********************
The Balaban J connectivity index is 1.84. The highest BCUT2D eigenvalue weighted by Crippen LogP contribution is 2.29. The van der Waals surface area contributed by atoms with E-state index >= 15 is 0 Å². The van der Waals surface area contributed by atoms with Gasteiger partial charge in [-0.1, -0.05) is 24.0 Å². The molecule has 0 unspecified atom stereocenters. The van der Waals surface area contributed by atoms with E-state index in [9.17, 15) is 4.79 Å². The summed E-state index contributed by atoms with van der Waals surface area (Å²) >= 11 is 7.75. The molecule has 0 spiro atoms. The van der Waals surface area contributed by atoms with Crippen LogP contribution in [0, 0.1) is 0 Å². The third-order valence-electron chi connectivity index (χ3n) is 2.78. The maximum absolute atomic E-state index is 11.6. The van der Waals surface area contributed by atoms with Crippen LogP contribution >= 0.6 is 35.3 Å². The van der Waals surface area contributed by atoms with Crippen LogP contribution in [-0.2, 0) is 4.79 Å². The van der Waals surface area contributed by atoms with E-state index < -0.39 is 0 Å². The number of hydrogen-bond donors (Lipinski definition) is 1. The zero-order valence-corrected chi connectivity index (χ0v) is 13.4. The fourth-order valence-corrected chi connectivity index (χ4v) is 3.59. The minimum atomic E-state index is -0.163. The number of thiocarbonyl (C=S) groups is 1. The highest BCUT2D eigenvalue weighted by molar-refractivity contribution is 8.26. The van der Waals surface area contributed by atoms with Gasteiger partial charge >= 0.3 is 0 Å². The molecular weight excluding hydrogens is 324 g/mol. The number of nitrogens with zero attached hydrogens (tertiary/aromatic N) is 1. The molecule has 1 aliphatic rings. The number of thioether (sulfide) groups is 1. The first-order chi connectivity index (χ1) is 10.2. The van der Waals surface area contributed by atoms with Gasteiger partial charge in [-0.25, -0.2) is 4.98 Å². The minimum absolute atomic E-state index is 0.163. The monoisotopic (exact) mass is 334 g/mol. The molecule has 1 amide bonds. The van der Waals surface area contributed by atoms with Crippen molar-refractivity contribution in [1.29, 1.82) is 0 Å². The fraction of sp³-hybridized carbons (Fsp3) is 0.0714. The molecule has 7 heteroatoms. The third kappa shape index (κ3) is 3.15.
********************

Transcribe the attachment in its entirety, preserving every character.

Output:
The Balaban J connectivity index is 1.84. The highest BCUT2D eigenvalue weighted by Crippen LogP contribution is 2.29. The van der Waals surface area contributed by atoms with E-state index >= 15 is 0 Å². The van der Waals surface area contributed by atoms with Gasteiger partial charge in [-0.1, -0.05) is 24.0 Å². The molecule has 0 unspecified atom stereocenters. The van der Waals surface area contributed by atoms with E-state index in [9.17, 15) is 4.79 Å². The summed E-state index contributed by atoms with van der Waals surface area (Å²) >= 11 is 7.75. The molecule has 0 spiro atoms. The van der Waals surface area contributed by atoms with Crippen LogP contribution in [0, 0.1) is 0 Å². The third-order valence-electron chi connectivity index (χ3n) is 2.78. The maximum absolute atomic E-state index is 11.6. The van der Waals surface area contributed by atoms with Crippen LogP contribution >= 0.6 is 35.3 Å². The van der Waals surface area contributed by atoms with Crippen LogP contribution in [-0.2, 0) is 4.79 Å². The van der Waals surface area contributed by atoms with E-state index < -0.39 is 0 Å². The number of hydrogen-bond donors (Lipinski definition) is 1. The zero-order valence-corrected chi connectivity index (χ0v) is 13.4. The fourth-order valence-corrected chi connectivity index (χ4v) is 3.59. The minimum atomic E-state index is -0.163. The number of thiocarbonyl (C=S) groups is 1. The highest BCUT2D eigenvalue weighted by molar-refractivity contribution is 8.26. The van der Waals surface area contributed by atoms with Gasteiger partial charge >= 0.3 is 0 Å². The molecular weight excluding hydrogens is 324 g/mol. The number of nitrogens with zero attached hydrogens (tertiary/aromatic N) is 1. The molecule has 1 aliphatic rings. The number of thioether (sulfide) groups is 1. The first-order chi connectivity index (χ1) is 10.2. The van der Waals surface area contributed by atoms with Gasteiger partial charge in [-0.25, -0.2) is 4.98 Å². The minimum absolute atomic E-state index is 0.163. The monoisotopic (exact) mass is 334 g/mol. The molecule has 1 amide bonds. The van der Waals surface area contributed by atoms with Crippen molar-refractivity contribution in [1.29, 1.82) is 0 Å². The fraction of sp³-hybridized carbons (Fsp3) is 0.0714. The molecule has 7 heteroatoms. The third kappa shape index (κ3) is 3.15.